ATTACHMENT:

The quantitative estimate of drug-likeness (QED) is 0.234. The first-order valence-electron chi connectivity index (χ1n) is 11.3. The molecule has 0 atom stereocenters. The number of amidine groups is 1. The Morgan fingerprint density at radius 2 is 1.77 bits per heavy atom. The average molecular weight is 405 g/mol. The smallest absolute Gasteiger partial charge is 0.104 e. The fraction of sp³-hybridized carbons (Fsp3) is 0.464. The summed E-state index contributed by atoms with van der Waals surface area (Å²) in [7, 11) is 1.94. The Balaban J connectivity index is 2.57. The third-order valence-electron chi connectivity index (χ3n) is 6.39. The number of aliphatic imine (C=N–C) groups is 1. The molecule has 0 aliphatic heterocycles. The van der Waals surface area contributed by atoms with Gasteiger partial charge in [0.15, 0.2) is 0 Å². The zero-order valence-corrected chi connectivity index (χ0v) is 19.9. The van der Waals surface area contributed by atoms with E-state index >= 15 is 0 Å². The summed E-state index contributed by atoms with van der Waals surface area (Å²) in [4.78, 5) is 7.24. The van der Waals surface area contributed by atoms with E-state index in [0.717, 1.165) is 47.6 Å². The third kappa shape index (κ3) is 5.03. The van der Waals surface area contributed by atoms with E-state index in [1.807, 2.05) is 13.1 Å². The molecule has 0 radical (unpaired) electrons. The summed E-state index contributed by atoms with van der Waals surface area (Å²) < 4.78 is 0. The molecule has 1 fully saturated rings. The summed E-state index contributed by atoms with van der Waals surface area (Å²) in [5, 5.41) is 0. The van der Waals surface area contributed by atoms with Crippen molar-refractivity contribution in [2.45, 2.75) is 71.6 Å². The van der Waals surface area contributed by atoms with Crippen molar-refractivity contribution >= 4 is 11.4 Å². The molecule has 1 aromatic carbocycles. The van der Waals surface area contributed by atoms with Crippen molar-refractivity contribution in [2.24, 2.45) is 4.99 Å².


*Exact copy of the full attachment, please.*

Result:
The quantitative estimate of drug-likeness (QED) is 0.234. The first-order valence-electron chi connectivity index (χ1n) is 11.3. The molecule has 0 atom stereocenters. The number of amidine groups is 1. The Morgan fingerprint density at radius 2 is 1.77 bits per heavy atom. The average molecular weight is 405 g/mol. The smallest absolute Gasteiger partial charge is 0.104 e. The fraction of sp³-hybridized carbons (Fsp3) is 0.464. The summed E-state index contributed by atoms with van der Waals surface area (Å²) in [7, 11) is 1.94. The Balaban J connectivity index is 2.57. The third-order valence-electron chi connectivity index (χ3n) is 6.39. The number of aliphatic imine (C=N–C) groups is 1. The molecule has 0 aliphatic heterocycles. The van der Waals surface area contributed by atoms with Gasteiger partial charge in [0.15, 0.2) is 0 Å². The zero-order valence-corrected chi connectivity index (χ0v) is 19.9. The van der Waals surface area contributed by atoms with E-state index >= 15 is 0 Å². The summed E-state index contributed by atoms with van der Waals surface area (Å²) in [4.78, 5) is 7.24. The van der Waals surface area contributed by atoms with E-state index in [0.717, 1.165) is 47.6 Å². The third kappa shape index (κ3) is 5.03. The van der Waals surface area contributed by atoms with E-state index in [1.807, 2.05) is 13.1 Å². The molecule has 0 radical (unpaired) electrons. The summed E-state index contributed by atoms with van der Waals surface area (Å²) < 4.78 is 0. The molecule has 1 fully saturated rings. The summed E-state index contributed by atoms with van der Waals surface area (Å²) in [5, 5.41) is 0. The van der Waals surface area contributed by atoms with Crippen molar-refractivity contribution in [2.45, 2.75) is 71.6 Å². The van der Waals surface area contributed by atoms with Crippen molar-refractivity contribution >= 4 is 11.4 Å². The molecule has 1 aromatic carbocycles. The van der Waals surface area contributed by atoms with Crippen molar-refractivity contribution in [2.24, 2.45) is 4.99 Å².